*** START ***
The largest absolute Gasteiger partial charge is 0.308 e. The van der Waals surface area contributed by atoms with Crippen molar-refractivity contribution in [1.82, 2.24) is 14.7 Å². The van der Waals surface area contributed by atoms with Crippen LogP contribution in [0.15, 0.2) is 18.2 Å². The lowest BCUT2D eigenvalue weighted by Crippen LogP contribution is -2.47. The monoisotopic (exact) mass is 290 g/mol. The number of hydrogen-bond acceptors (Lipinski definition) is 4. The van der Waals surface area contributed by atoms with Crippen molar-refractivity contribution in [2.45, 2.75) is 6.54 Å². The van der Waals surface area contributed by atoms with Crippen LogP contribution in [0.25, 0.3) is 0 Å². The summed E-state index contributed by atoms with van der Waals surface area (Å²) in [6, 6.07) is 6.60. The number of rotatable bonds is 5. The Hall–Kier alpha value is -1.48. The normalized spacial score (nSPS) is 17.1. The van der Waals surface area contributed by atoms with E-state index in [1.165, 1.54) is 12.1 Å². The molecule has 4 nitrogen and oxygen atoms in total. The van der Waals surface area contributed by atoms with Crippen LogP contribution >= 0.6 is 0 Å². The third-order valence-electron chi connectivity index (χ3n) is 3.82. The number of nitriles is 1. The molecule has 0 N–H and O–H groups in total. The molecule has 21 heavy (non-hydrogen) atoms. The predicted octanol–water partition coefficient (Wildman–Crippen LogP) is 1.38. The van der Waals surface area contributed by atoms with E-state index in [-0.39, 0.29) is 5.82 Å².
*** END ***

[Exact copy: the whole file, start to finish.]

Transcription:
The largest absolute Gasteiger partial charge is 0.308 e. The van der Waals surface area contributed by atoms with Crippen molar-refractivity contribution in [1.82, 2.24) is 14.7 Å². The van der Waals surface area contributed by atoms with Crippen LogP contribution in [0.15, 0.2) is 18.2 Å². The lowest BCUT2D eigenvalue weighted by Crippen LogP contribution is -2.47. The monoisotopic (exact) mass is 290 g/mol. The number of hydrogen-bond acceptors (Lipinski definition) is 4. The van der Waals surface area contributed by atoms with Crippen molar-refractivity contribution in [2.45, 2.75) is 6.54 Å². The van der Waals surface area contributed by atoms with Crippen LogP contribution in [0.25, 0.3) is 0 Å². The summed E-state index contributed by atoms with van der Waals surface area (Å²) in [6, 6.07) is 6.60. The number of rotatable bonds is 5. The Hall–Kier alpha value is -1.48. The normalized spacial score (nSPS) is 17.1. The van der Waals surface area contributed by atoms with E-state index in [1.165, 1.54) is 12.1 Å². The molecule has 4 nitrogen and oxygen atoms in total. The van der Waals surface area contributed by atoms with Crippen LogP contribution >= 0.6 is 0 Å². The third-order valence-electron chi connectivity index (χ3n) is 3.82. The number of nitriles is 1. The molecule has 0 N–H and O–H groups in total. The molecule has 21 heavy (non-hydrogen) atoms. The predicted octanol–water partition coefficient (Wildman–Crippen LogP) is 1.38. The van der Waals surface area contributed by atoms with E-state index in [-0.39, 0.29) is 5.82 Å².